With the holidays upon us, we want to wish you a Merry Christmas! We've had a wonderful year and while watching the cultural and political events unraveling around us has been a bit unnerving, we remain convinced that God is in control and that He is very good. We pray His blessings upon you and yours.
Soli Deo Gloria!
Eli & Amanda Evans (and Exodus Books staff)
Humans typically have a hard time enjoying what they've got. We want more things, or better things, or (if we're particularly resigned at the moment) we simply complain about the things we already have. If it were simply material possessions we treated this way it might not be such a difficult problem to deal with, but we extend it to every aspect of life—our relatives, our political leaders, our churches, our knowledge.
Not that we never have cause for concern when it comes to some things (we could use better political leaders), but the principle of contentment isn't predicated on the best possible conditions. God doesn't tell us to be thankful we live in the best of all possible worlds, he tells us to be thankful despite the fact that we live on a fallen planet among fallen people.
He also doesn't give us permission to wait until things get better to find contentment. Americans often seem to be anticipating a hero who will come along to save us from economic and political catastrophe, rising crime rates, poor television programming, etc. Our hero has already come, on whom all reason for thankfulness and contentment is based: Jesus Christ, who brought nothing from heaven except Himself, who found perfect joy and peace in God the Father, who offers that same peace to everyone who believes and has faith in Him.
Christmas is an especially thankless time. We're mad at the lunatic drivers, mad that our coupons are out of date, mad that the person in front of us got the last Tickle-Me-Elmo doll, mad that our kid isn't in the church musical. When things are so bonkers, it's hard to even understand the meaning of words like satisfaction and contentment, let alone to live by them.
A lot of our lack of contentment is simply fear, even when it comes to buying presents and putting up the lights. We worry that this person won't like that gift, that the rolls will be burnt, that we'll miss Rudolph on TV, that the family get-together will end in fighting and anger. We forget that putting all our focus on Christ alleviates the worry, the fear, the dissatisfaction. Which is ironic, given that Christmas wouldn't exist without Him.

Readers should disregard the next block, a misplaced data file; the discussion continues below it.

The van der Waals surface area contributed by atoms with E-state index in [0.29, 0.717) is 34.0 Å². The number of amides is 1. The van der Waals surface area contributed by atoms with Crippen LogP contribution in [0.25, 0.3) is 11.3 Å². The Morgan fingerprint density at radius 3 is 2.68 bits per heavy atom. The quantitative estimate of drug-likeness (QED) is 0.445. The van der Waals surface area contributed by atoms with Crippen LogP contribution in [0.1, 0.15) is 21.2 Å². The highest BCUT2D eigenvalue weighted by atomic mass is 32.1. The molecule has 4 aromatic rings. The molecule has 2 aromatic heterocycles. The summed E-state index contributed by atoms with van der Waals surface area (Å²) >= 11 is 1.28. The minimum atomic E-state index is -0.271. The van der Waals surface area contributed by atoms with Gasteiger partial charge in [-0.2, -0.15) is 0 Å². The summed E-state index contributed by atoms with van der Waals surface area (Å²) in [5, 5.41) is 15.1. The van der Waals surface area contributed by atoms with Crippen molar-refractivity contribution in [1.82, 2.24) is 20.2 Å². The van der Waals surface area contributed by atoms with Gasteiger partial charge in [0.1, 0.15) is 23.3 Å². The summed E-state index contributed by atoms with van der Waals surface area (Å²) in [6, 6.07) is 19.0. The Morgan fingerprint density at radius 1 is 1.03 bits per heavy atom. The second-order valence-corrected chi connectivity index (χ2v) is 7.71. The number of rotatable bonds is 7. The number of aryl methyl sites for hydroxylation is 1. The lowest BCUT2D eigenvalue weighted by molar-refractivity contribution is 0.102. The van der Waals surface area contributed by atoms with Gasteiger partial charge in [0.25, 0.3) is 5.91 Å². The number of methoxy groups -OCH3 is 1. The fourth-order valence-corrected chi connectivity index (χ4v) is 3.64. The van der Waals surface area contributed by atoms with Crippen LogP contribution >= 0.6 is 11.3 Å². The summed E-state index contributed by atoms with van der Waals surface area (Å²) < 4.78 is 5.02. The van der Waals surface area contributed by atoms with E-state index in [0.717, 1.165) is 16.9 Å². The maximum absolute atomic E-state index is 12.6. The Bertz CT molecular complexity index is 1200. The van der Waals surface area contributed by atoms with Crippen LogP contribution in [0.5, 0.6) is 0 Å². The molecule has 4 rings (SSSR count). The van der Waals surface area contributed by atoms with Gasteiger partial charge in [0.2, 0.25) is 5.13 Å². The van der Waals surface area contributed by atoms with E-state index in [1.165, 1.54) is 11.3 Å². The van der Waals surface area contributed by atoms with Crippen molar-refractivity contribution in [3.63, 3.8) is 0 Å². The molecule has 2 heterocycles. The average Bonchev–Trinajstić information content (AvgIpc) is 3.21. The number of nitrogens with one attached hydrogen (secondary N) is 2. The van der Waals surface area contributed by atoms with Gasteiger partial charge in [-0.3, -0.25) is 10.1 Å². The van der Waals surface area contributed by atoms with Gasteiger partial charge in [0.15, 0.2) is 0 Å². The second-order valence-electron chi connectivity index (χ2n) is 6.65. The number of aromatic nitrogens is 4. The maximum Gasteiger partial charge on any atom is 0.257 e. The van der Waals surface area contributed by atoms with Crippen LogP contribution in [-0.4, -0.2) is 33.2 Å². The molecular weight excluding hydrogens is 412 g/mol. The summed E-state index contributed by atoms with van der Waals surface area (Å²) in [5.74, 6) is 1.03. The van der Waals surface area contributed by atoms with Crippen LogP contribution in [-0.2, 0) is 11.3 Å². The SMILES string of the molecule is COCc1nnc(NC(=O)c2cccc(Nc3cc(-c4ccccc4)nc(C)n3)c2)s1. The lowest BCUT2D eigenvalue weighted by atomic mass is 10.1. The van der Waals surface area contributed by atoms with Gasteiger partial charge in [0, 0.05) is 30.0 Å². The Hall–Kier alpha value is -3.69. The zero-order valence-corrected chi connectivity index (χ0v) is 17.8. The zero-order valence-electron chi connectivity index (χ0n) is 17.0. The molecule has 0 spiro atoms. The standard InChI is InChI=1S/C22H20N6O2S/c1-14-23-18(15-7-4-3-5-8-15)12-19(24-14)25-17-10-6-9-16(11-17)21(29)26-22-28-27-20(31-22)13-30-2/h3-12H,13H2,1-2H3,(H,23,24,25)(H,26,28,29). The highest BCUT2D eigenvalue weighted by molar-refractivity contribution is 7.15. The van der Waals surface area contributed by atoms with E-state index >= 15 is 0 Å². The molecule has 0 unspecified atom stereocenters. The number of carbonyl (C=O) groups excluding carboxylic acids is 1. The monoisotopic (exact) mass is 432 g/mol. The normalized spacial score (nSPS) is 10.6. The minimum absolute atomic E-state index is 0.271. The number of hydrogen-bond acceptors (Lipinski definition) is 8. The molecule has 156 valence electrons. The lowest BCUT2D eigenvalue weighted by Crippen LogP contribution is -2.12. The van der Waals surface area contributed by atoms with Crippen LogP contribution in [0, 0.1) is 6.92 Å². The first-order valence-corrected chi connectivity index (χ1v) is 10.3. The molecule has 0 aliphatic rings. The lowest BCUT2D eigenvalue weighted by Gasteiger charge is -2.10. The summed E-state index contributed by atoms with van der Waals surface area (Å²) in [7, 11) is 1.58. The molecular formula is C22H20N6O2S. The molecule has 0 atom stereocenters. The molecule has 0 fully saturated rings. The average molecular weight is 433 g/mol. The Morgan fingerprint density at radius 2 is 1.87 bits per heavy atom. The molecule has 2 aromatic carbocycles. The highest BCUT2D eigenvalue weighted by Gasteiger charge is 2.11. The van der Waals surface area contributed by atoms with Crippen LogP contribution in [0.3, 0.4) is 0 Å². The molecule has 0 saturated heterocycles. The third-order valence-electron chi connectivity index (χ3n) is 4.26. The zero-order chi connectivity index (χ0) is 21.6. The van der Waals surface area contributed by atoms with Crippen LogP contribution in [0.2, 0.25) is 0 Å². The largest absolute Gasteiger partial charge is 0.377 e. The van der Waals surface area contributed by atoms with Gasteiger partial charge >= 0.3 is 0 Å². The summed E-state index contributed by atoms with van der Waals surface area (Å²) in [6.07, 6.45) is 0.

There have been a lot of near misses lately, not least the repeated attempts of our government to get our economy out of the danger zone. While we shouldn't have a cavalier attitude toward ruin or hardship, we also shouldn't let difficulties stand in the way of fulfilling our obligation to the Giver of all good things. When God tells us to praise and thank Him, He's not offering suggestions, He's issuing commands, and we're to obey Him no matter what our material or emotional circumstances, whether as a nation or as individuals.
We're never given permission to occupy Wall Street, or Washington, or anywhere else just because there are people within those places who abuse their power. The Bible makes it clear there are no basic human rights: we can reject God and go to Hell, or we can become God's children and live with Him forever. God never gives us the right to bellyache because someone out there makes more money than we do.
Besides, none of us in the United States can really complain about anything from a physical perspective. God has given us everything we need to live comfortably and well, and most of what we want. Even the poorest of us live in homes with heating and running water and electric light. All that remains for us to do is find contentment, not primarily in those things, but in the One who gives them.
Thirty-five reviews were submitted in November; December isn't yet over. We'll be announcing the winners for both months as well as the grand prize winner in our January newsletter. Happy New Year!